Coler Rehabilitation and Nursing Care Center received 30 citations for violations of public health code between 2016 and 2019, according to New York State Department of Health records accessed on January 31, 2020. The Manhattan nursing home’s citations resulted from a total of three surveys by state inspectors. The deficiencies they describe include the following:
1. The nursing home did not protect residents’ right to be free from the use of physical restraints. Section 483.10 of the Federal Code provides nursing home residents the right “to be free from any physical or chemical restraints imposed for purposes of discipline or convenience, and not required to treat the resident’s medical symptoms.” A November 2019 citation found that Coler Rehabilitation and Nursing Center did not ensure that when a resident was indicated for the use of restraints, they were provided with ongoing reevaluation for the need of such. The citation specifically describes a resident whose “bilateral hand mitten did not receive ongoing re-evaluation of the need for restraints.” In an interview, a Registered Nurse told an inspector that the mittens “were not considered as a restraint but as a protective device,” that they were “documented incorrectly” on the resident’s assessment, and that the staff “did not do a meeting together to discuss why we are using the mitten for this resident.” The citation states that the facility reviewed its definition of restraints and began looking at mittens as such.
2. The nursing home did not adequately maintain a safe and sanitary environment. Under Section 483.10 of the Federal Code, nursing home residents have a right to a safe, clean, comfortable, and homelike environment. A November 2019 citation found that Coler Rehabilitation and Nursing Care Center failed to ensure residents were provided with a safe, sanitary environment. An inspector specifically observed that a “wheelchair platform was… heavily soiled and dirty with chipped paint in places.” The citation goes on to state that the inspector observed a resident seated in a wheelchair that was placed on a wheelchair platform whose sides and base had “dust, dried on cream/brown colored substances caked and chipped paint chips [sic] in places.” The citation states the platform was observed in such condition on multiple instances. In an interview, the facility’s director said “We missed it and we will clean it right now and engineering will re-paint it.”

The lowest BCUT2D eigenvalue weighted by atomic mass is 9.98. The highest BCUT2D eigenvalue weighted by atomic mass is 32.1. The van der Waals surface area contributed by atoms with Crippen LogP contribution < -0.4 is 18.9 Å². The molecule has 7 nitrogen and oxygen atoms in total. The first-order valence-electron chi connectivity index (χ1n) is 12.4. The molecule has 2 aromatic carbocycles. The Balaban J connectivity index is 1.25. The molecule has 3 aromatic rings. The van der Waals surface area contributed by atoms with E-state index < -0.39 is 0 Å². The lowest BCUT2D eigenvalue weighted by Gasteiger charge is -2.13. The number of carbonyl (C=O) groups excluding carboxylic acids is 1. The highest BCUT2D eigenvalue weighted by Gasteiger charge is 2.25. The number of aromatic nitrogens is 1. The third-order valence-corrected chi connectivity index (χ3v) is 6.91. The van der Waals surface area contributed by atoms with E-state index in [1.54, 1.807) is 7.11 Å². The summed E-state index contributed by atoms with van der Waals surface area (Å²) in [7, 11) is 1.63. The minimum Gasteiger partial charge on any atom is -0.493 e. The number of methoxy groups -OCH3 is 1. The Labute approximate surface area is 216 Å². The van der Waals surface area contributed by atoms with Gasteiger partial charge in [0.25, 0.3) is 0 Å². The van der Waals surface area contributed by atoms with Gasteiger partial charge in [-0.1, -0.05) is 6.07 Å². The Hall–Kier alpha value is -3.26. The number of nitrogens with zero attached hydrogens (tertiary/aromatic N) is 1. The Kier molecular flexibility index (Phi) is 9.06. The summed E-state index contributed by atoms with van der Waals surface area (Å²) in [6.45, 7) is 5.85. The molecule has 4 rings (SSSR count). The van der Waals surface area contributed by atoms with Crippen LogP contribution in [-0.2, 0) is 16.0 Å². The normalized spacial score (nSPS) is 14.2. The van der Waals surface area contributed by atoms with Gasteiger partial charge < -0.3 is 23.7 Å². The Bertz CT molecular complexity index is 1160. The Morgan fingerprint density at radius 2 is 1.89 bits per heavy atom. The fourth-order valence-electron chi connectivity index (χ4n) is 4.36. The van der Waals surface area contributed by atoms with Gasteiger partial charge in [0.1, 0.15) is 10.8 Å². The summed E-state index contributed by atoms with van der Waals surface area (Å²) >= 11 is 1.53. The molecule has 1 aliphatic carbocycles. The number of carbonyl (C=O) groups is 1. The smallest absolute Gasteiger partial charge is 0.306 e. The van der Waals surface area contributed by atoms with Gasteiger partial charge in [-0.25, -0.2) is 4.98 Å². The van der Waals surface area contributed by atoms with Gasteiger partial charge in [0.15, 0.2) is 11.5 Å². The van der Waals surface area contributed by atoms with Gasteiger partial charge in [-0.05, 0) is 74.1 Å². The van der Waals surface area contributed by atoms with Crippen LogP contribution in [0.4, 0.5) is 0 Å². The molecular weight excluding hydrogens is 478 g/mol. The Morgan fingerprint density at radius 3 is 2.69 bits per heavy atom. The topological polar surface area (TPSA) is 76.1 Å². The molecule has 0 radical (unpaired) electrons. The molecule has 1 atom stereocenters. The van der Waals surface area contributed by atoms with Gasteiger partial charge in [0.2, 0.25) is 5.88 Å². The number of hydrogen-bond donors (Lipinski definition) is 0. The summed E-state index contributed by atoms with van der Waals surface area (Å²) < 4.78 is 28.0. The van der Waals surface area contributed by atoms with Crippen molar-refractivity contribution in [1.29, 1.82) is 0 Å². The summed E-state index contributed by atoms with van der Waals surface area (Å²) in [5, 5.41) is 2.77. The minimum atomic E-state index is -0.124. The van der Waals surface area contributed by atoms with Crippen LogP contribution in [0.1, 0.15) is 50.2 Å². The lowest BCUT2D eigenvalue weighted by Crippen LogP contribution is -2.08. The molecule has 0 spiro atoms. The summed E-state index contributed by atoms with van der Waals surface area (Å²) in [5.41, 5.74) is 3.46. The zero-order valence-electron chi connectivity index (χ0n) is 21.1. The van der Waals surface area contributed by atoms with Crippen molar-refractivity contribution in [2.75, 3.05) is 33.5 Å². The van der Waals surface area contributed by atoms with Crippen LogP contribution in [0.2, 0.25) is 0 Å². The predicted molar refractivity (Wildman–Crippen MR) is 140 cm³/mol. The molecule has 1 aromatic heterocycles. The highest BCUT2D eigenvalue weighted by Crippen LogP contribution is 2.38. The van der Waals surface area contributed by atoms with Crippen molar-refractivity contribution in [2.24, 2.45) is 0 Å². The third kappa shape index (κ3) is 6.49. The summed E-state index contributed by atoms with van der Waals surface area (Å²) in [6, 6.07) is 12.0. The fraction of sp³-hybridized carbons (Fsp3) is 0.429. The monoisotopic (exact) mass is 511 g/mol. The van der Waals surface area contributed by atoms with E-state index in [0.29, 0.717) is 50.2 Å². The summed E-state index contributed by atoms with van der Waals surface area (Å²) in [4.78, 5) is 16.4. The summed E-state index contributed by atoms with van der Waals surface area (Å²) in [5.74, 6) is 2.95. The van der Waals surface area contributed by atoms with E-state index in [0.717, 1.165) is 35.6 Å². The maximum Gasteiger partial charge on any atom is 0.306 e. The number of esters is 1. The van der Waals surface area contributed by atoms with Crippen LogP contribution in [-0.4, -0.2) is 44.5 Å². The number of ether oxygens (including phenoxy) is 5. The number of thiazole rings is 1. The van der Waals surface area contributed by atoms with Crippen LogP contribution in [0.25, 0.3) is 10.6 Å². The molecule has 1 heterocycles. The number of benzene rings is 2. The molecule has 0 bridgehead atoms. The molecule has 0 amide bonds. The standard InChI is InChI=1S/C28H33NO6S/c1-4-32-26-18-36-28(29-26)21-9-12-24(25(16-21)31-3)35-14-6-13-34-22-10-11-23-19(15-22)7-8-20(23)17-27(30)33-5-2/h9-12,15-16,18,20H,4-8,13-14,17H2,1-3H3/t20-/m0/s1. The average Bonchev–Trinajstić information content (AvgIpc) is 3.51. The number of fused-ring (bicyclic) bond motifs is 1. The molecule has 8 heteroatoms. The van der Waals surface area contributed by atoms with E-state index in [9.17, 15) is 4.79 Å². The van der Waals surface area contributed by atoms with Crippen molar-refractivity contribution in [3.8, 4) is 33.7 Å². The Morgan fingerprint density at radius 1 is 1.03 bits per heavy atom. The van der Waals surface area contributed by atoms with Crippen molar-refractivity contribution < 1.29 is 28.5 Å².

3. The nursing home did not ensure the proper storage and labeling drugs and biologicals. Under Section 483.45 of the Federal Code, nursing homes must label drugs and biologicals “in accordance with currently accepted professional principles, and include the appropriate accessory and cautionary instructions, and the expiration date.” A February 2018 citation found that Coler Rehabilitation and Nursing Care Center neglected to ensure the appropriate storage of medical supplies that contained biologicals. The citation specifically notes that an inspector observed two FLOQ swabs, one microtest tube, two Para-Paks, and 14 Star Swabs that were expired. In an interview, the facility’s Director of Nursing and Assistant Administrator said that “they are currently in progress of changing their supply system.” The citation states that this deficiency had the “potential to cause more than minimal harm.”
The attorneys at the Law Offices of Thomas L. Gallivan, PLLC work diligently to protect the rights of nursing home residents. Please contact us to discuss in the event you have a potential case involving neglect or abuse.